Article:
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I have been using a few cross-platform GUI libraries (such as FLTK, wxWidgets, GTK++), however I feel like none fulfil my needs as I would like to create something that looks the same regardless of the platform (I understand that there will be people against building GUI's that don't have a native look on the platforms but that's not the issue here). To build my controls, I usually rely on basic shapes provided by the library and make my way up binding & coding everything together...

So I decided to give it a try and do some opengl for 2D GUI programming (as it would still be cross-platform. With that in mind, I couldn't help to notice that the applications that I have written using wxWidgets & FLTK usually have a average RAM consume of 1/2MB, whereas a very basic openGL window with a simple background ranges from 6 to 9 MB.

This brings me to the actual question for this thread, I thought that all the rendering of the screen was made using either opengl/direct (under the covers).

Could someone please explain or link me some sort of article that could give me some insight of how these things actually work?

Thanks for reading!

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Qt perhaps? It's more of a lifestyle than a framework though:) – Brett Hale Mar 4 '12 at 17:26
1  
FLTK does look the same regardless of platform. You just have to tell it to use a specific scheme instead of the platform-specific one. – Nicol Bolas Mar 4 '12 at 17:39
up vote 0 down vote accepted

These multiplatform toolkits usually support quite a lot of backends which does the drawing. Even though some of the toolkits support OpenGL as their backend, the default is usually the "native" backend.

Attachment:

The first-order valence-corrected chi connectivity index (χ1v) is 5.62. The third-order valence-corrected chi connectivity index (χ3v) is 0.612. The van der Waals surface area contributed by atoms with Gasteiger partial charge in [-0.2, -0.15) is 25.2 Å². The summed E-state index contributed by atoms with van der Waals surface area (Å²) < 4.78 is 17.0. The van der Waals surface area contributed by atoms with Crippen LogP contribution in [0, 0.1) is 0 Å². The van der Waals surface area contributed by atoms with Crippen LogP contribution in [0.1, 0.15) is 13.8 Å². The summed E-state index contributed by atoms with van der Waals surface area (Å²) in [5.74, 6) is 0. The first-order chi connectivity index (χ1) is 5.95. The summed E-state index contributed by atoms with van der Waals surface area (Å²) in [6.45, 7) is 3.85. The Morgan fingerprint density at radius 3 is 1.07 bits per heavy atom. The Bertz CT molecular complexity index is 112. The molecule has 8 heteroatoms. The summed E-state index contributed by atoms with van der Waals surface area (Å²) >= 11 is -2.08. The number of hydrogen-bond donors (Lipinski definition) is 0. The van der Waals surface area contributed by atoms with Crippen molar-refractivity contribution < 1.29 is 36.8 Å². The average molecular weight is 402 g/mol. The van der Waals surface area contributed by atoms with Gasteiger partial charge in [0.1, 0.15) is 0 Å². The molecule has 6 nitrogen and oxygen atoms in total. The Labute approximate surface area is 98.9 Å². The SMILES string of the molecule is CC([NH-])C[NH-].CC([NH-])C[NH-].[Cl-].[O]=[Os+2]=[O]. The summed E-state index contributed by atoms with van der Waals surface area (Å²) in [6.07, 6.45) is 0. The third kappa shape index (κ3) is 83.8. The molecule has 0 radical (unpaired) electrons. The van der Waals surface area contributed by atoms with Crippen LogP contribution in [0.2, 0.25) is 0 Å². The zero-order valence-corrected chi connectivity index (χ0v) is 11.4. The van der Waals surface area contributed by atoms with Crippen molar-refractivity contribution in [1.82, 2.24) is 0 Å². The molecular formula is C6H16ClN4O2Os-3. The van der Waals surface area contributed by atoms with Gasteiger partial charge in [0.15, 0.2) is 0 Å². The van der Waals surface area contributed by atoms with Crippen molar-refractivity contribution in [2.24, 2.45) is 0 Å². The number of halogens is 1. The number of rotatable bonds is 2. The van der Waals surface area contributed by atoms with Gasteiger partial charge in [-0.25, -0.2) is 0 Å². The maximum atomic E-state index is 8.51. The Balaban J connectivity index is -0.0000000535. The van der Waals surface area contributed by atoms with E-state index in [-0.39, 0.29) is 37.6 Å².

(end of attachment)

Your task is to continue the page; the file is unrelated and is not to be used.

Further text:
Take a look eg. at Qt. On Windows it uses GDI for drawing for its native backend. On linux it uses XRender I think. Same on Symbian and Mac. Qt also has its own software rasterizer. And of course there is an OpenGL backend.

So why the application using some of these GUI toolkits can take less memory than a simple OpenGL application? If the toolkit use the "native" backend, everything is already loaded in memory, because it is very likely that all visible GUI uses the same drawing API. The native APIs can also use only one buffer representing a whole screen in which all applications can draw.

However when using OpenGL you have your own buffer which represents the application window. Not to mention that an OpenGL application usually has several framebuffers, like z-buffer, stencil buffer, back buffer, which are not essential for 2D drawing, but they take some space (even though its probably the space in graphics card memory). Finally, when using OpenGL, it is possible that the necessary libraries are not yet loaded.

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Thank you very much for the clarification! – user1248351 Mar 4 '12 at 18:30

Your question is exceedingly vague, but it seems like you're asking about why your GL app takes up more memory than a basic GUI window.

It's because it's an OpenGL application. This means it has to store all of the machinery needed to make OpenGL work. It means it needs a hefty-sized framebuffer: back buffer, z-buffer, etc. It needs a lot of boilerplate to function.

Really, I wouldn't worry about it. It's something every application does.

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